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  1. #1
    Join Date
    Oct 2011
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    USA
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    4,983

    Default how to tell if a groomer is safe?

    If I could provide one service to help owners and groomers, it would be figuring out a way to rank safety. Yelp helps (ha, sometimes!) to rank other aspects, but I don't think it is that helpful for safety, because what an owner perceives to be dangerous may not actually be a dangerous technique, and vice versa. An owner might not realized that walking away from a dog on a table is highly dangerous, while they may perceive a grooming loop as being a big danger.
    I am not smart enough to do this, but I wish I could! So many possible customers never even take their dog or cat to a groomer because they are scared. I feel for them and their pets. I also feel sad that there is so much business being lost to groomers, since there is a whole market of pet lovers who avoid our service. We could all be rich!
    Any geniuses on here who has an idea about what to do? I believe that truly, only safety really matters. All the other stuff is valuable too, like styling ability, but if a pet gets injured, that is the whole story, whereas a bad styling can be fixed later.

  2. #2
    Join Date
    Apr 2011
    Location
    Chicago
    Posts
    2,221

    Default

    Most of my customers find me by referral. That to me is still one of the best things for pet owners to do is to ask for referrals. I wish I could think of a system but who is going to do all that oversight? No one I can think of. Stumped.

  3. #3
    Join Date
    Apr 2011
    Location
    Chicago
    Posts
    2,221

    Default

    How many people check out the licensing agencies for doctors. You can call your state to validate a medical license. How many do that? I bet very few.

  4. #4
    Join Date
    May 2013
    Location
    Oregon
    Posts
    513

    Default

    First thing that comes to mind is maybe a short series of videos with "do's and don'ts" for owners to look out for- including some safe holds that may not look so good, but with explanations of what we are actually doing.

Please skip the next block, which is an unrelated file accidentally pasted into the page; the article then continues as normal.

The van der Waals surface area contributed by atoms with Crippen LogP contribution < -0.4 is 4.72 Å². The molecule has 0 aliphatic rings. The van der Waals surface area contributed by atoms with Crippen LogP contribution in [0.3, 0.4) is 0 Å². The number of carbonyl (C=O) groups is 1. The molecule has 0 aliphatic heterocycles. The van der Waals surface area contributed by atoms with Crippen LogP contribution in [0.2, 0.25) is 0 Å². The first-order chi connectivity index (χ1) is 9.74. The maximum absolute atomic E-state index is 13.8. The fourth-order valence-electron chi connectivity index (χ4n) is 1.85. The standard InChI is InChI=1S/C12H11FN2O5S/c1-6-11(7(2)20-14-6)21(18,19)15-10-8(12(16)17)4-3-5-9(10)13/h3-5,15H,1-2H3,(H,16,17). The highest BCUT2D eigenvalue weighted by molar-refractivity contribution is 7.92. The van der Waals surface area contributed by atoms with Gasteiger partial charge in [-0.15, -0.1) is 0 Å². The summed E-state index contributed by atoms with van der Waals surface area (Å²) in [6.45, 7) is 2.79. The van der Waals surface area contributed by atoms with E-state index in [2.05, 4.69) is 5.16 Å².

5. #5
    Join Date
    Oct 2011
    Location
    USA
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    Default

    Quote Originally Posted by tabbykitten13 View Post
    First thing that comes to mind is maybe a short series of videos with "do's and don'ts" for owners to look out for- including some safe holds that may not look so good, but with explanations of what we are actually doing.
    I like the video idea.

  6. #6
    Join Date
    Oct 2011
    Location
    USA
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    4,983

    Default

    Quote Originally Posted by tabbykitten13 View Post
    First thing that comes to mind is maybe a short series of videos with "do's and don'ts" for owners to look out for- including some safe holds that may not look so good, but with explanations of what we are actually doing.
    That could be cute! Maybe a dog and cat "Safety Squad" doing inspections.

  7. #7
    Join Date
    Apr 2012
    Location
    Kansas
    Posts
    674

    Default

    Yea I think video would work best for most pet owners.

  8. #8
    Join Date
    Apr 2011
    Location
    Chicago
    Posts
    2,221

    Default

    Stumped actually. Now if they completed a cert course in safety that would be a good sign. But if they are bi polar? I had an employee I let go who was surely that way.

  9. #9
    Join Date
    Jan 2007
    Location
    New Mexico
    Posts
    1,832

    Default

    A little help will be a safety certification being talked about here. Any pet owner in their state can call and see if the groomer has an active safety cert. I call our state licensing board to see if there are any complaints when we find a new dentist or doctor or contractor to do my kitchen. Assuming that if someone is in business is safe is an easy way out. I hope we do have safety cert and a way to check it out by a simple call. They are already doing that for vocational licensed professions. But how many people do it? Stop being victims and get what your taxes are paying for.

  10. #10
    Join Date
    Oct 2011
    Location
    USA
    Posts
    4,983

    Default

    A safety certification may help, as long as it is tied to the groomer, not the salon. Groomers move around a lot when they are beginners.
    Flat faced breeds may wind up being rejected by most salons as they have health risks, poor babies, so salons wont want the liability. At this time, only Lufthansa flies flat faced cats fron china to the U.S.
    Just my thoughts.

  11. #11
    Join Date
    Sep 2009
    Location
    New York
    Posts
    881

    Default

    Emma I am sure they meant the groomer because the groomer takes the course. When you have a cert like this you must maintain it so the groomer has to change their address with the certifier.

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